“I think there’s been a good improvement downtown over the last few years, but we need to make that final push to get to where we want to be.”

David Clendaniel, chairman of the Safety Work Group for Restoring Central Dover, said that many improvements have already been made in the name of safety downtown, such as Dover Police Department Cadets patrolling the streets, improved lighting and more video cameras, but more needed to be done.

“What’s come down dramatically is the violent crime, it’s really dropped in this territory, which is a good thing,” Mr. Clendaniel said. “Actually, due to people calling in incidents, some crime has gone up – and that’s what we need. We need to be involved and call.”

He added that the recent “Lights On, Dover Strong” program that lit up front porches from dusk until dawn and provided backyard motion-sensor lights for 360 homes in the downtown district was an overwhelming success.

“There was a catch to that,” Mr. Clendaniel said, of the program in which free lights were provided to residents. “We put (faith) in you in order to get those porch lights. You signed an agreement that said, ‘I’ll keep my lights on and I’ll call the police when I see something going wrong.’

“That is what we want. We want engagement with the police officers.”

Open communication needed for safety to improve

Mayor Christiansen said that open communication between residents, the police department and city officials is what is needed in order to affect change.

“There’s nothing more discouraging to see than communities that are still inundated with guns, drugs and now we’re seeing human trafficking,” he said. “We need you to partner with us, I’m reaching out to you to come up with some solutions.”

The mayor suggested that putting some “boots on the ground” is necessary to improve city residents’ relationship with the police force.
He said he sent a recommendation to City Manager Donna Mitchell to add 12 police officers to the 2020 city budget, which would increase the force’s size to 113 officers.

“We got into this ‘windshield patrol’ thing because of the size of the city and the manpower that goes around,” Mayor Christiansen said. “We are working toward putting (police officers) back in the community, whether it’s going to churches, hanging out with folks on the corner and getting to know people that live in neighborhoods and individual communities that they serve.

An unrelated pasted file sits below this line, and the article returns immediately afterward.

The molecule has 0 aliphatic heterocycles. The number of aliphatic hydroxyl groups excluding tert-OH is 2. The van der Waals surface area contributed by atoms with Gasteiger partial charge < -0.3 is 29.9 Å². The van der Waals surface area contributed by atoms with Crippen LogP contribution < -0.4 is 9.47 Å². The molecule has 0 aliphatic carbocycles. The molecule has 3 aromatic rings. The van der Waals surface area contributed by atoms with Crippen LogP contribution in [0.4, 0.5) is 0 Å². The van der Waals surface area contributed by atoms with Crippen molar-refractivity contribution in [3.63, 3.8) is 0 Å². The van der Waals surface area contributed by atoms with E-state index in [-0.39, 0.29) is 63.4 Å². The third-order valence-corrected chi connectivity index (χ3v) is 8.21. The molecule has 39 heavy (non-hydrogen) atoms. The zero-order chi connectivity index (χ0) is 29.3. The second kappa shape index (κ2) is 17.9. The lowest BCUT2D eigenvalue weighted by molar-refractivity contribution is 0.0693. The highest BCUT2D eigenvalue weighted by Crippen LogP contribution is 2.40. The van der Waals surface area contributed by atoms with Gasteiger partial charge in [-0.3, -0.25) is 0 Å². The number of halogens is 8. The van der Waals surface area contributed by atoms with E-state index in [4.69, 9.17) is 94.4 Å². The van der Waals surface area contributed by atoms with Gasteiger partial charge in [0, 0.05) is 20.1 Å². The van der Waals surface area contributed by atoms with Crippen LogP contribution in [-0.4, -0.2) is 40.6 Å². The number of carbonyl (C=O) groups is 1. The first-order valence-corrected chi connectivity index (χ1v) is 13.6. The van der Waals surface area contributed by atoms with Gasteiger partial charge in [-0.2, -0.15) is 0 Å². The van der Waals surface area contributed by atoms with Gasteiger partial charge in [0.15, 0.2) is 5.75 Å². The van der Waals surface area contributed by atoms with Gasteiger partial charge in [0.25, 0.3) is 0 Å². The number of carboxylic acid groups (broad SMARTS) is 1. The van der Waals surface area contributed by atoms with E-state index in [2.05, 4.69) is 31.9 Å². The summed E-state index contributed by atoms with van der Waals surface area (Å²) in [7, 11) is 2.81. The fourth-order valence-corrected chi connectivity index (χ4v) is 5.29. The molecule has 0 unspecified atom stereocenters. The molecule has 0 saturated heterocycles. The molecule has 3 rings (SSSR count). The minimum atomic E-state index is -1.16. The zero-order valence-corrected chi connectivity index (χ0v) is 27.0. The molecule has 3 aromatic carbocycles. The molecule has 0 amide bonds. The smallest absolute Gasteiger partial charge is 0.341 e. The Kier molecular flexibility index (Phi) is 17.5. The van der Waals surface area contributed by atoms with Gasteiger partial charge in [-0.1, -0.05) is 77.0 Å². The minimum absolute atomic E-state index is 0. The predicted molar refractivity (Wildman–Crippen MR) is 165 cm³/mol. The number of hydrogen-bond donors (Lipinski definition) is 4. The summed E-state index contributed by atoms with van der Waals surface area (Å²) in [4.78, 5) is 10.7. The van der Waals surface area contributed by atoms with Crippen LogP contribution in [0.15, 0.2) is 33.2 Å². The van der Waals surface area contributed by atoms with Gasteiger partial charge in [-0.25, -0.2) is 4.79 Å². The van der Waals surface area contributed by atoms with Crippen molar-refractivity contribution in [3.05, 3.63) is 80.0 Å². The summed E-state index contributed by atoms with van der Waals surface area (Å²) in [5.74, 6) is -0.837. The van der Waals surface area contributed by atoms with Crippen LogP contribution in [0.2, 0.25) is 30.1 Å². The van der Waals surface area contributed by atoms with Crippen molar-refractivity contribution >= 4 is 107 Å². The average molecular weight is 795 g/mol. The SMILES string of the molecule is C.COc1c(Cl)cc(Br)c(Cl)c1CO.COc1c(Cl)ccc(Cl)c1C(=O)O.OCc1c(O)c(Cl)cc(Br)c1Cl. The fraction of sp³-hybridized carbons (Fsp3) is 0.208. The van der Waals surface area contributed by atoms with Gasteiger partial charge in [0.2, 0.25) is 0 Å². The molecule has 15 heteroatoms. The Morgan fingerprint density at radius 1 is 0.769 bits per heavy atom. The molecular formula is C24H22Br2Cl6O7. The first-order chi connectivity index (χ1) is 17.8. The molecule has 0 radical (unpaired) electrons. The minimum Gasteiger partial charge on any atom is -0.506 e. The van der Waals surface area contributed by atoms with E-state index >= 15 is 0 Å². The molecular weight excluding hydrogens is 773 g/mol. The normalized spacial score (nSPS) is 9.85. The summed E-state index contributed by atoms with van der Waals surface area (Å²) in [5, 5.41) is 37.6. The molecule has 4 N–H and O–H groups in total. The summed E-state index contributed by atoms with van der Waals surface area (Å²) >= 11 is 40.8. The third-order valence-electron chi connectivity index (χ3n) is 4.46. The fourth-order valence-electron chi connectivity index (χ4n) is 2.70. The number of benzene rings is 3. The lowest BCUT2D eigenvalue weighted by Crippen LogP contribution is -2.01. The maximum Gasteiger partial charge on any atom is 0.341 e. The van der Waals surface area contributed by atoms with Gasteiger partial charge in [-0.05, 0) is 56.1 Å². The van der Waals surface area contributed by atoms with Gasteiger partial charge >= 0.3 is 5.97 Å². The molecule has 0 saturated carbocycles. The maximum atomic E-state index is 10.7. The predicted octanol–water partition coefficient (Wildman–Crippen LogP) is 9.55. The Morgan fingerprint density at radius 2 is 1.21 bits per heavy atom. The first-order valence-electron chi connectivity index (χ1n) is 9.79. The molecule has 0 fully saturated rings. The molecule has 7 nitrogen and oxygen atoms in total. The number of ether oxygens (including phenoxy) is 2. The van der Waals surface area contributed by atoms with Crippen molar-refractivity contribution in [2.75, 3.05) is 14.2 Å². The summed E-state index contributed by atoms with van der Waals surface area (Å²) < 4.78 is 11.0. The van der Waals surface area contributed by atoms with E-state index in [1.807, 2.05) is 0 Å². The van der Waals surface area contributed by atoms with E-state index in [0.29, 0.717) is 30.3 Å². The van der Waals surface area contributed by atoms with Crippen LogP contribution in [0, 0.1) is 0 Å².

“If I am a patrol officer and I know the people in the community and they know me then we can partner together for that community.”

Mayor Christiansen said that he and Dover Police Chief Marvin Mailey, along with city code enforcement officials, meet with members of the community during an open meeting at City Hall on the third Monday of every month.

“Is the community partnering with us?,” Mayor Christiansen said. “I know folks who have complaints about what goes on in their community and they call the police department and they’re mad at me and they’re mad at the police department because the calls that come in are triaged out.

“If I’ve got someone who is being beaten and murdered over in Capital Green and you call and complain about somebody that’s sleeping in the bushes, and I don’t mean any disrespect, which call takes priority?”

Discussion provides a starting point

The Rev. Dr. John Moore moderated the Community Safety Meeting and said that while it’s a start, it’s more important for the community to get a plan together and act on it.

“It’s one thing to talk and to say what you’re going to do, but it’s more important to see the needle move so that some progress is being made,” he said.

Ms. Cox agreed with Rev. Dr. Moore.

“It’s always a start,” said Ms. Cox. “I do think the city of Dover is doing a great job in trying to establish a relationship. I think with social media and everything that’s going on in the world it makes it very difficult.

“I think us not taking a stand as citizens and coming together and not allowing the bad publicity to come in and take over our streets and so forth is hindering the police and being able to do their jobs.”

While there was no concrete plan laid out at last Wednesday’s meeting, one common theme came across loudly — the residents of the downtown district are looking for ways to take their community back.